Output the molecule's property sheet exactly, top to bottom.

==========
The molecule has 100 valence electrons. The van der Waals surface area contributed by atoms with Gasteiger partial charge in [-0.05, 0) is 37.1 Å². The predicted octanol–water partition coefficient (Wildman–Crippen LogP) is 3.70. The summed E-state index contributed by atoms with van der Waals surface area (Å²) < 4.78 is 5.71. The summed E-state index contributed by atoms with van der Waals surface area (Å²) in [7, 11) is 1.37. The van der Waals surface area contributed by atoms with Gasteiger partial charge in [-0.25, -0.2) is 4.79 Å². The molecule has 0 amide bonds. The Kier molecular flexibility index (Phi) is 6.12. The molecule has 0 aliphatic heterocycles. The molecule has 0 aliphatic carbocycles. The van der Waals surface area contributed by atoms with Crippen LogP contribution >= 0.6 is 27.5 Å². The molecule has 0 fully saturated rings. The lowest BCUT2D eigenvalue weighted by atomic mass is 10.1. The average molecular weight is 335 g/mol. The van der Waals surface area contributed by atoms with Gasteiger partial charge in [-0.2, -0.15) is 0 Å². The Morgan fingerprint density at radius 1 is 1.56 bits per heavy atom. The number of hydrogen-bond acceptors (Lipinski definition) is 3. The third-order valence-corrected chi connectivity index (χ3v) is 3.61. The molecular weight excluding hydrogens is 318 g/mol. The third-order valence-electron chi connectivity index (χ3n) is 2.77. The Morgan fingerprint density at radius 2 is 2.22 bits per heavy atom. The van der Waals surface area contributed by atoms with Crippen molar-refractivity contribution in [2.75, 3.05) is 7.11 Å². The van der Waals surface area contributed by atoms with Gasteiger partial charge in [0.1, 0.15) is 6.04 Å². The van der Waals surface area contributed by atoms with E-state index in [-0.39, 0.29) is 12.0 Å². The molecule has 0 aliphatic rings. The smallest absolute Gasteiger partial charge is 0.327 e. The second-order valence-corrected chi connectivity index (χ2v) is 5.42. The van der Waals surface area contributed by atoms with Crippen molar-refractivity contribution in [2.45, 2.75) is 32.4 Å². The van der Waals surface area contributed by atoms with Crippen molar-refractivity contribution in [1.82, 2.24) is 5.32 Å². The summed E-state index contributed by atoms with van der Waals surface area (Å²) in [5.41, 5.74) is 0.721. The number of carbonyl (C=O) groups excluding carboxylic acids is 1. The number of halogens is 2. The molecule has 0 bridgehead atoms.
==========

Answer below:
The molecule has 100 valence electrons. The van der Waals surface area contributed by atoms with Gasteiger partial charge in [-0.05, 0) is 37.1 Å². The predicted octanol–water partition coefficient (Wildman–Crippen LogP) is 3.70. The summed E-state index contributed by atoms with van der Waals surface area (Å²) < 4.78 is 5.71. The summed E-state index contributed by atoms with van der Waals surface area (Å²) in [7, 11) is 1.37. The van der Waals surface area contributed by atoms with Gasteiger partial charge in [-0.25, -0.2) is 4.79 Å². The molecule has 0 amide bonds. The Kier molecular flexibility index (Phi) is 6.12. The molecule has 0 aliphatic heterocycles. The molecule has 0 aliphatic carbocycles. The van der Waals surface area contributed by atoms with Crippen LogP contribution >= 0.6 is 27.5 Å². The molecule has 0 fully saturated rings. The lowest BCUT2D eigenvalue weighted by atomic mass is 10.1. The average molecular weight is 335 g/mol. The van der Waals surface area contributed by atoms with Gasteiger partial charge in [-0.2, -0.15) is 0 Å². The Morgan fingerprint density at radius 1 is 1.56 bits per heavy atom. The number of hydrogen-bond acceptors (Lipinski definition) is 3. The third-order valence-corrected chi connectivity index (χ3v) is 3.61. The molecular weight excluding hydrogens is 318 g/mol. The third-order valence-electron chi connectivity index (χ3n) is 2.77. The Morgan fingerprint density at radius 2 is 2.22 bits per heavy atom. The van der Waals surface area contributed by atoms with Crippen molar-refractivity contribution in [2.75, 3.05) is 7.11 Å². The van der Waals surface area contributed by atoms with Gasteiger partial charge in [0.1, 0.15) is 6.04 Å². The van der Waals surface area contributed by atoms with E-state index in [-0.39, 0.29) is 12.0 Å². The molecule has 0 aliphatic rings. The smallest absolute Gasteiger partial charge is 0.327 e. The second-order valence-corrected chi connectivity index (χ2v) is 5.42. The van der Waals surface area contributed by atoms with Crippen molar-refractivity contribution in [2.45, 2.75) is 32.4 Å². The van der Waals surface area contributed by atoms with Crippen molar-refractivity contribution in [1.82, 2.24) is 5.32 Å². The summed E-state index contributed by atoms with van der Waals surface area (Å²) in [5.41, 5.74) is 0.721. The number of carbonyl (C=O) groups excluding carboxylic acids is 1. The number of halogens is 2. The molecule has 0 bridgehead atoms.